Much concern in recent decades has been given to the liceity, lawfulness, or acting in agreement with the Code of Canon Law. Everyone wants to be assured that the community with whom they attend Mass or the Divine Office is truly Catholic, approved by the Catholic Church, especially in the case of almsgiving. It’s certainly not unjust for someone to want to be assured that a Religious community to whom they make a large gift is authentically Catholic. But how do we know? Unfortunately, there aren’t too many “monitums” (warnings) released by bishops against priests that promote the use of contraceptives, or downplay the gravity of any act against the sixth commandment. There aren’t many “monitums” released by bishops against priests who celebrate the Novus Ordo liturgy in the exact same manner as a Baptist service. There aren’t many “monitums” released by bishops against priests who present a deficient moral theology. It would seem that the “monitums” released by bishops today are to suspend or warn against priests who teach the traditional Catholic faith. We live in a day when President Joe Biden, Speaker of the House Nancy Pelosi, and Fr. James Martin SJ are in full communion with the Catholic Church, but Fr Vaughn Treco is excommunicated for merely suggesting in a homily on the Feast of Christ the King that the Second Vatican Council might have caused some unintended misunderstandings (in fact, his entire parish was subsequently suppressed). Thus the faithful need to see the full context of what is happening when they attempt to judge who is “Catholic” and who is not.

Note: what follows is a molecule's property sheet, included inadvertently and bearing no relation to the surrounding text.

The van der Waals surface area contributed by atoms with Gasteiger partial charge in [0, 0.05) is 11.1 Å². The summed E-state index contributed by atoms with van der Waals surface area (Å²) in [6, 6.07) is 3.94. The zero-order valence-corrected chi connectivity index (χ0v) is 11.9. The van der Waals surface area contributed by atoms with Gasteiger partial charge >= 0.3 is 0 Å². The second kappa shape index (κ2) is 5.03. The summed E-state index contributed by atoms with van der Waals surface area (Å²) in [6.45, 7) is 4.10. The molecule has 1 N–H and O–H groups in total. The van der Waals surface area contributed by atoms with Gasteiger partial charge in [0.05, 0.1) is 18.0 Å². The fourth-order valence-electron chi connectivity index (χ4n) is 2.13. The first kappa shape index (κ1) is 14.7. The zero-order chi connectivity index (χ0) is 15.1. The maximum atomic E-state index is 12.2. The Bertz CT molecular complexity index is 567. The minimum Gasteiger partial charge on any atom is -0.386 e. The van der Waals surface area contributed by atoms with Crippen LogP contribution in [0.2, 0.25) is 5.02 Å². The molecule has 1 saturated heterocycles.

Canon Law, the general law of the Church, can make this situation a bit more complicated. The vast majority of people, when asked, wouldn’t be able to articulate the process by which a person would found a Religious community. Consequently, many new communities find it difficult to clarify their legitimacy to the public.
There are three important sections in Canon Law that are important to know about in regards to Religious communities: 1) Associations of the Christian Faithful, 2) Religious Institutes, and 3) Societies of Apostolic Life. However, the main section pertinent to a new community being founded is Associations of the Christian Faithful. There are three kinds of Associations of the Faithful: 1) de facto, 2) Private, and 3) Public. Private and Public Associations of the Faithful both have their statutes approved by the competent ecclesiastical authority. While de facto associations don’t have their statutes approved, they are still canonically permitted to exist.
Two Canons that pertain to individuals seeking to establish a new Religious community are Canons 215 and 310:
Can. 215 The Christian faithful are at liberty freely to found and direct associations for purposes of charity or piety or for the promotion of the Christian vocation in the world and to hold meetings for the common pursuit of these purposes.